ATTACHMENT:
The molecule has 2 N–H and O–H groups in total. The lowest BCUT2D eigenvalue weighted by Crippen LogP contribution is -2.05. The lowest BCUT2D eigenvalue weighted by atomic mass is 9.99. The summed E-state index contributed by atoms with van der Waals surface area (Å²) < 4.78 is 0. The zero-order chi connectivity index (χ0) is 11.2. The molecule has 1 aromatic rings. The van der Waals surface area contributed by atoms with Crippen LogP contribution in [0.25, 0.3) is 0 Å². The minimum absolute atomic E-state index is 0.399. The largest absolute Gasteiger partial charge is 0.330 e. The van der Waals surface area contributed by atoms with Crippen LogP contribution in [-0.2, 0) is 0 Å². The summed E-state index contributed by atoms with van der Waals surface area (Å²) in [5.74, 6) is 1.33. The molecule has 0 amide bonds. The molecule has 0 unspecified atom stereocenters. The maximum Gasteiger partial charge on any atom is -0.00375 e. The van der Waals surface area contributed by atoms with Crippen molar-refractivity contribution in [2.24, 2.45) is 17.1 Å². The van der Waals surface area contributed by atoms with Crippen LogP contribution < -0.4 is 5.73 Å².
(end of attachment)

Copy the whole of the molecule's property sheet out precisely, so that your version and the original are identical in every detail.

The molecule has 2 N–H and O–H groups in total. The lowest BCUT2D eigenvalue weighted by Crippen LogP contribution is -2.05. The lowest BCUT2D eigenvalue weighted by atomic mass is 9.99. The summed E-state index contributed by atoms with van der Waals surface area (Å²) < 4.78 is 0. The zero-order chi connectivity index (χ0) is 11.2. The molecule has 1 aromatic rings. The van der Waals surface area contributed by atoms with Crippen LogP contribution in [0.25, 0.3) is 0 Å². The minimum absolute atomic E-state index is 0.399. The largest absolute Gasteiger partial charge is 0.330 e. The van der Waals surface area contributed by atoms with Crippen LogP contribution in [-0.2, 0) is 0 Å². The summed E-state index contributed by atoms with van der Waals surface area (Å²) in [5.74, 6) is 1.33. The molecule has 0 amide bonds. The molecule has 0 unspecified atom stereocenters. The maximum Gasteiger partial charge on any atom is -0.00375 e. The van der Waals surface area contributed by atoms with Crippen molar-refractivity contribution in [2.24, 2.45) is 17.1 Å². The van der Waals surface area contributed by atoms with Crippen LogP contribution < -0.4 is 5.73 Å².